Several cannabis outlets have sprung up across Bangkok since Thailand decriminalized the plant in June, a few weeks before it dropped COVID-linked controls on foreign visitors.
Foreign arrivals shrank to 2 million in the first half of 2022 from nearly 40 million in 2019, and cafe owners view their cafes as central to efforts to revive a tourism industry that contributed about 12% to GDP before the pandemic struck.
“Europeans, Japanese, Americans — they are looking for Thai sativa,” Ong-ard said, referring to a cannabis strain. “Cannabis and tourism are a match.”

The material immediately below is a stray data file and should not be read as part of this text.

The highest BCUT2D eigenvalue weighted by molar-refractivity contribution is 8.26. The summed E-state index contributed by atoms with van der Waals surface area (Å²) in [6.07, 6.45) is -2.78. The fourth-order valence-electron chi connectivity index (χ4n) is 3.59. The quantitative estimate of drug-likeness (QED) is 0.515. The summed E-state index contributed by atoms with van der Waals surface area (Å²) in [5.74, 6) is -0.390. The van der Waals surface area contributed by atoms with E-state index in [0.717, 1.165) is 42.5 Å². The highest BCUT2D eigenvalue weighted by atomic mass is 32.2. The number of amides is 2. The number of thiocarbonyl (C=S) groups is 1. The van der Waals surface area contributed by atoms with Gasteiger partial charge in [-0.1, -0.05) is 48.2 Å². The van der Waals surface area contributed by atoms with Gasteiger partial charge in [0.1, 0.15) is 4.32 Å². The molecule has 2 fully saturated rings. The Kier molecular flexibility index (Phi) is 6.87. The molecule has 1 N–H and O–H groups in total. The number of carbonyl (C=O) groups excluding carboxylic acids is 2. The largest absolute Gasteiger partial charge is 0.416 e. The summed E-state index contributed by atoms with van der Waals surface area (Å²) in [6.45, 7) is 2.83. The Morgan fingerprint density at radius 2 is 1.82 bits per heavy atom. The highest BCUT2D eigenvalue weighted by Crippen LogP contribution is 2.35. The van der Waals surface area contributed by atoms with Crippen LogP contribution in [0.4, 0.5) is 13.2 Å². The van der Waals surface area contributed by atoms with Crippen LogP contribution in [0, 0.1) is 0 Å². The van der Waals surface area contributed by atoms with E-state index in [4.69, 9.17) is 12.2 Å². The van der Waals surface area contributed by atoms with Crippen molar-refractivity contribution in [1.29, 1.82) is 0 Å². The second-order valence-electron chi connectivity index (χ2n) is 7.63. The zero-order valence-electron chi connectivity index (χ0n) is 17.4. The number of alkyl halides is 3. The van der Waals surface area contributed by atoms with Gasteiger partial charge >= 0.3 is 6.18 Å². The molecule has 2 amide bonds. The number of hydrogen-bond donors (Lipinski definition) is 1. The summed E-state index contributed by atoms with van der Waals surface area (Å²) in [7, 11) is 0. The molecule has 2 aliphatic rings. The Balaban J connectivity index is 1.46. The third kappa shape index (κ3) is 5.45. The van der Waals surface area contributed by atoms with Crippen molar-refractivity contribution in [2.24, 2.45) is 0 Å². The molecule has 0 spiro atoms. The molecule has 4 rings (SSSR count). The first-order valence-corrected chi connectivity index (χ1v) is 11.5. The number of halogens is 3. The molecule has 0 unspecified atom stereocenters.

Not everyone agrees.
In 2018, Thailand became the first Southeast Asian country to legalise marijuana for medical use. In June, the entire cannabis plant was decriminalized.
That has led to an explosion in its recreational use, something that government officials have retropectively tried to discourage.
“The law does not cover recreational cannabis use… and so tourism promotion is focused on medical (aspects),” the national tourism authority’s Deputy Governor, Siripakorn Cheawsamoot, said.
The pushback against the way the new policy is being interpreted has caused some confusion, with authorities resorting to issuing piecemeal regulations such banning public smoking of cannabis and its sale to under-20s.
A parliamentary committee is now debating a bill to regulate cannabis use that is expected to finalize in September and could impact the cannabis cafes.